Schoolboy uses his FEET to write, eat, cook and play archery
Schoolboy, 14, uses his FEET to write, eat, cook and play archery after being born with a rare muscle weakness condition rendered his arms useless
- Devin Mclane, from Montana, suffers from arthrogryposis multiplex congenita
- Born without use of his arms, his mother helped him adjust to using his feet
- He can crack an egg, paint, and is even a member of his school wrestling team
A schoolboy has learnt to write, eat and cook with his feet after being born with a rare muscle weakness condition.
Devin McLane has arthrogryposis multiplex congenita, which causes curved joints, muscle weakness and stiffness.
Most of the muscles in his shoulders do not work and his arms hang limp at his sides, so he has learnt to use his feet instead.
The 14-year-old can even play sports, such as wrestling and archery, with just the use of his feet.
The youngster, of Stevensville, Montana, is slowly becoming reliant on a wheelchair because he can only walk on his tip toes.
He has had to endure cruel taunts from school bullies. But he has used wrestling and painting as a way to embrace his differences.
Devin McLane, 14, has learnt to writes, eats and cook with his feet after being born with a rare muscle weakness condition called Arthrogryposis Multiplex Congenita
Devin, of Stevensville, Montana, US, was even able to crack an egg with his foot by the age of six when his mother, Michelle McLane, 36, started to teach him how to cook
Devin, whose arm and shoulder muscles are weak, can even play archery using his toes
His mother Michelle, 36, helped him learn to carry out everyday tasks – and he was even able to crack an egg with his foot by the age of six.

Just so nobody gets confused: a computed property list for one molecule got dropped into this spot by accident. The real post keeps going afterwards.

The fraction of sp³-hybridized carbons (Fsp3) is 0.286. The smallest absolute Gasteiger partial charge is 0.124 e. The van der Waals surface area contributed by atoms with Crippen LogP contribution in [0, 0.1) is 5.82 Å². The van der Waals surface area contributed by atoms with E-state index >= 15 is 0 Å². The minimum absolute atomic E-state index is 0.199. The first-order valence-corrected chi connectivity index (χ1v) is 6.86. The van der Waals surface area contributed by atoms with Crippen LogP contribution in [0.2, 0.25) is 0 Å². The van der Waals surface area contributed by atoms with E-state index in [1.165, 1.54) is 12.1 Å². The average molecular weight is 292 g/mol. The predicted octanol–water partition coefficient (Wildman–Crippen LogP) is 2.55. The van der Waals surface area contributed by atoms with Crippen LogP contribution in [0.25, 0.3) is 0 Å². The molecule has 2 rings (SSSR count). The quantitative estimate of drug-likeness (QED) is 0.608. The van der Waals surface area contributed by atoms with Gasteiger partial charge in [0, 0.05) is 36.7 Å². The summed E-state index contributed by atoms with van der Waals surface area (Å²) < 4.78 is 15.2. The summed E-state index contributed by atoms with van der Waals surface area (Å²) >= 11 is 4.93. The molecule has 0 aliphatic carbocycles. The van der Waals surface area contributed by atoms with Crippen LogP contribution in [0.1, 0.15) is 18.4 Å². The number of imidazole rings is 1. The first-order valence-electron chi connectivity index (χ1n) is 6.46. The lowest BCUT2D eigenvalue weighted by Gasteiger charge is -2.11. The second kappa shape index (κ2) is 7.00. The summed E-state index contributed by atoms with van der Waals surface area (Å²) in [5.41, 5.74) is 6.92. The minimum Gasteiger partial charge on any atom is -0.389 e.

One in 3,000 are born each year with AMC in the US, according to the National Institutes of Health. Numbers for the UK are unclear.
Ms McLane, who raised Devin as a single mother, found out Devin had AMC while she was pregnant.
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She said: ‘He was diagnosed in my second ultrasound.
WHAT IS ARTHROGRYPOSIS?
Arthrogryposis is an umbrella term used to describe more than 300 conditions that cause curved joints.
One in 3,000 are born each year with AMC in the US, according to the National Instututes of Health.
The cause is believed to be down to the development of connective tissues in the first 10 weeks of pregnancy.
In AMC, this tissue fuses a joint in place. This can severely restrict movement in the areas affected, which leads to the tendons around the affected joint being unable to stretch to their normal length, according to The Arthrogryposis Group.
‘I was very lucky that I had a doctor who told me in advance. It helped prepare me.
‘I started reaching out to other families who had AMC kids. I did my research and I tried to prepare myself.’
AMC is not a specific diagnosis, but rather an umbrella term for many conditions which affect the joints, which can then lead to muscle atrophy.
Ms McLane said: ‘When I had Devin, it was still a shock. You go through all the emotions. I was sad and I was happy.
‘But I knew that I could handle anything, even being young and on my own.
‘My faith was strong and I knew I would figure it out.’
At first Ms McLane tried to encourage her son to use his hands. But his arms have always hung limp by his side.
She said: ‘I would put his arms on his bottle and they would stay for a second then they would flop off.
‘I tried to tie his hands to his bottle with shoelaces but it didn’t work.
‘One day we were lying on the floor, I looked at his feet and I thought: “this is doable”.
‘I realised: “This kid can use his feet”. We started doing it and we never looked back.’